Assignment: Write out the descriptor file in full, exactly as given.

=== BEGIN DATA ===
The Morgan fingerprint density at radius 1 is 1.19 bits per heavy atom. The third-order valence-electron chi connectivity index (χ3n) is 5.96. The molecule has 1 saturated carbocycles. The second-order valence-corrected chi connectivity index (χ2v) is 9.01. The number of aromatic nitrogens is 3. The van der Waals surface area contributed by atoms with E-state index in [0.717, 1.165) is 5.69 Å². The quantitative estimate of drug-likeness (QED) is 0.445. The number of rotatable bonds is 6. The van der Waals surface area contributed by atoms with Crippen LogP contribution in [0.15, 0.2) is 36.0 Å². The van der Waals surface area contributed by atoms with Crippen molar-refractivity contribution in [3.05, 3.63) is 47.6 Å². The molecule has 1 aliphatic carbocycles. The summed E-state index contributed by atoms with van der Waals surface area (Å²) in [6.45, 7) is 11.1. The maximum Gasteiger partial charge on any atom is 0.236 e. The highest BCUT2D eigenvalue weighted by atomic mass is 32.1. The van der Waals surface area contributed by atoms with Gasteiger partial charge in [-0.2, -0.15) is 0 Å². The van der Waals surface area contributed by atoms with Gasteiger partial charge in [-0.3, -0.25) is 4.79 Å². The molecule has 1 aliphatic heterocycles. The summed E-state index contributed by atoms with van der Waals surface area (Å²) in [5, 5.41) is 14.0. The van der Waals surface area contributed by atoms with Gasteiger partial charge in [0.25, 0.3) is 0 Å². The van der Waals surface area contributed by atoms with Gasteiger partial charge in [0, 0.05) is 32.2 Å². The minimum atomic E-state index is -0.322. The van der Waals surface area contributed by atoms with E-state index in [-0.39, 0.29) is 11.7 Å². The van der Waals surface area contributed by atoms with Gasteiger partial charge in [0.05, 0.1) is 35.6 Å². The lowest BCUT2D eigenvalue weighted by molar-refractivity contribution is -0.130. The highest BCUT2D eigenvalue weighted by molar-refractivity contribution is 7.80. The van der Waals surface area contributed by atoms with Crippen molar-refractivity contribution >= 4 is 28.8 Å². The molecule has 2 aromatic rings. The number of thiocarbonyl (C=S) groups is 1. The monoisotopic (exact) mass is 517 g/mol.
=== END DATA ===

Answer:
The Morgan fingerprint density at radius 1 is 1.19 bits per heavy atom. The third-order valence-electron chi connectivity index (χ3n) is 5.96. The molecule has 1 saturated carbocycles. The second-order valence-corrected chi connectivity index (χ2v) is 9.01. The number of aromatic nitrogens is 3. The van der Waals surface area contributed by atoms with E-state index in [0.717, 1.165) is 5.69 Å². The quantitative estimate of drug-likeness (QED) is 0.445. The number of rotatable bonds is 6. The van der Waals surface area contributed by atoms with Crippen LogP contribution in [0.15, 0.2) is 36.0 Å². The van der Waals surface area contributed by atoms with Crippen molar-refractivity contribution in [3.05, 3.63) is 47.6 Å². The molecule has 1 aliphatic carbocycles. The summed E-state index contributed by atoms with van der Waals surface area (Å²) in [6.45, 7) is 11.1. The maximum Gasteiger partial charge on any atom is 0.236 e. The highest BCUT2D eigenvalue weighted by atomic mass is 32.1. The van der Waals surface area contributed by atoms with Gasteiger partial charge in [-0.2, -0.15) is 0 Å². The van der Waals surface area contributed by atoms with Gasteiger partial charge in [-0.3, -0.25) is 4.79 Å². The molecule has 1 aliphatic heterocycles. The summed E-state index contributed by atoms with van der Waals surface area (Å²) in [5, 5.41) is 14.0. The van der Waals surface area contributed by atoms with Gasteiger partial charge in [0.25, 0.3) is 0 Å². The van der Waals surface area contributed by atoms with Gasteiger partial charge in [0, 0.05) is 32.2 Å². The minimum atomic E-state index is -0.322. The van der Waals surface area contributed by atoms with E-state index in [-0.39, 0.29) is 11.7 Å². The van der Waals surface area contributed by atoms with Gasteiger partial charge in [0.05, 0.1) is 35.6 Å². The lowest BCUT2D eigenvalue weighted by molar-refractivity contribution is -0.130. The highest BCUT2D eigenvalue weighted by molar-refractivity contribution is 7.80. The van der Waals surface area contributed by atoms with Crippen molar-refractivity contribution >= 4 is 28.8 Å². The molecule has 2 aromatic rings. The number of thiocarbonyl (C=S) groups is 1. The monoisotopic (exact) mass is 517 g/mol.